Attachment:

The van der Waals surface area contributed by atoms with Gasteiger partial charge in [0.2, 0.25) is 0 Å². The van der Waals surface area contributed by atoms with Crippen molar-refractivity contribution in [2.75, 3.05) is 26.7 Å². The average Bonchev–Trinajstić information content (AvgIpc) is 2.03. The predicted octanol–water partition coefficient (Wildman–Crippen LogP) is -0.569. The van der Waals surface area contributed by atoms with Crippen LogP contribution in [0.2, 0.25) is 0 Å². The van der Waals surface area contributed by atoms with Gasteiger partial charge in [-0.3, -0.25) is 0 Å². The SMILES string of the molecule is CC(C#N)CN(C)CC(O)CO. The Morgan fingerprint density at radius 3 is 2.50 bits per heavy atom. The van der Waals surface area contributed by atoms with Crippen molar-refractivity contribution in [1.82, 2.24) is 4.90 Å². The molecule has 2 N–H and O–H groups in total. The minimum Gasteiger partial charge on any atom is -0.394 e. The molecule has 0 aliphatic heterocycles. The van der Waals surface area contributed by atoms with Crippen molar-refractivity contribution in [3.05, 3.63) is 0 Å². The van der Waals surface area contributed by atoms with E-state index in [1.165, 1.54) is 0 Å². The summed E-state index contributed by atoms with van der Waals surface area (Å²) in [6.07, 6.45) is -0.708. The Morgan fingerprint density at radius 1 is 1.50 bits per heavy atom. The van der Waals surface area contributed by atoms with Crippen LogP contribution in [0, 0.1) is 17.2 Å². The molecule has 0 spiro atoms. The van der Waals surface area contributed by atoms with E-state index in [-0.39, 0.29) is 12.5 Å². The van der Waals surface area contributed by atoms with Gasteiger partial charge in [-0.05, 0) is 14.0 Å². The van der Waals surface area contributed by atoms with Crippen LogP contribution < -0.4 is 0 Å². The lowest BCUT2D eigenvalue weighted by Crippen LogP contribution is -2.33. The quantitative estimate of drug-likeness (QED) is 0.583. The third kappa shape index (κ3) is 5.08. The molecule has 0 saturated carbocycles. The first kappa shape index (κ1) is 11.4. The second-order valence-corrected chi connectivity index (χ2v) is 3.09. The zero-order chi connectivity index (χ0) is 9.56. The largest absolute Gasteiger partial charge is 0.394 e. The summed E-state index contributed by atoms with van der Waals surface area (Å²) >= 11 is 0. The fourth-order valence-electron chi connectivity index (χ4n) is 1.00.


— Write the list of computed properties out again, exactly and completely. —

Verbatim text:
The van der Waals surface area contributed by atoms with Gasteiger partial charge in [0.2, 0.25) is 0 Å². The van der Waals surface area contributed by atoms with Crippen molar-refractivity contribution in [2.75, 3.05) is 26.7 Å². The average Bonchev–Trinajstić information content (AvgIpc) is 2.03. The predicted octanol–water partition coefficient (Wildman–Crippen LogP) is -0.569. The van der Waals surface area contributed by atoms with Crippen LogP contribution in [0.2, 0.25) is 0 Å². The van der Waals surface area contributed by atoms with Gasteiger partial charge in [-0.3, -0.25) is 0 Å². The SMILES string of the molecule is CC(C#N)CN(C)CC(O)CO. The Morgan fingerprint density at radius 3 is 2.50 bits per heavy atom. The van der Waals surface area contributed by atoms with Crippen molar-refractivity contribution in [1.82, 2.24) is 4.90 Å². The molecule has 2 N–H and O–H groups in total. The minimum Gasteiger partial charge on any atom is -0.394 e. The molecule has 0 aliphatic heterocycles. The van der Waals surface area contributed by atoms with Crippen molar-refractivity contribution in [3.05, 3.63) is 0 Å². The van der Waals surface area contributed by atoms with E-state index in [1.165, 1.54) is 0 Å². The summed E-state index contributed by atoms with van der Waals surface area (Å²) in [6.07, 6.45) is -0.708. The Morgan fingerprint density at radius 1 is 1.50 bits per heavy atom. The van der Waals surface area contributed by atoms with Crippen LogP contribution in [0, 0.1) is 17.2 Å². The molecule has 0 spiro atoms. The van der Waals surface area contributed by atoms with E-state index in [-0.39, 0.29) is 12.5 Å². The van der Waals surface area contributed by atoms with Gasteiger partial charge in [-0.05, 0) is 14.0 Å². The van der Waals surface area contributed by atoms with Crippen LogP contribution < -0.4 is 0 Å². The lowest BCUT2D eigenvalue weighted by Crippen LogP contribution is -2.33. The quantitative estimate of drug-likeness (QED) is 0.583. The third kappa shape index (κ3) is 5.08. The molecule has 0 saturated carbocycles. The first kappa shape index (κ1) is 11.4. The second-order valence-corrected chi connectivity index (χ2v) is 3.09. The zero-order chi connectivity index (χ0) is 9.56. The largest absolute Gasteiger partial charge is 0.394 e. The summed E-state index contributed by atoms with van der Waals surface area (Å²) >= 11 is 0. The fourth-order valence-electron chi connectivity index (χ4n) is 1.00.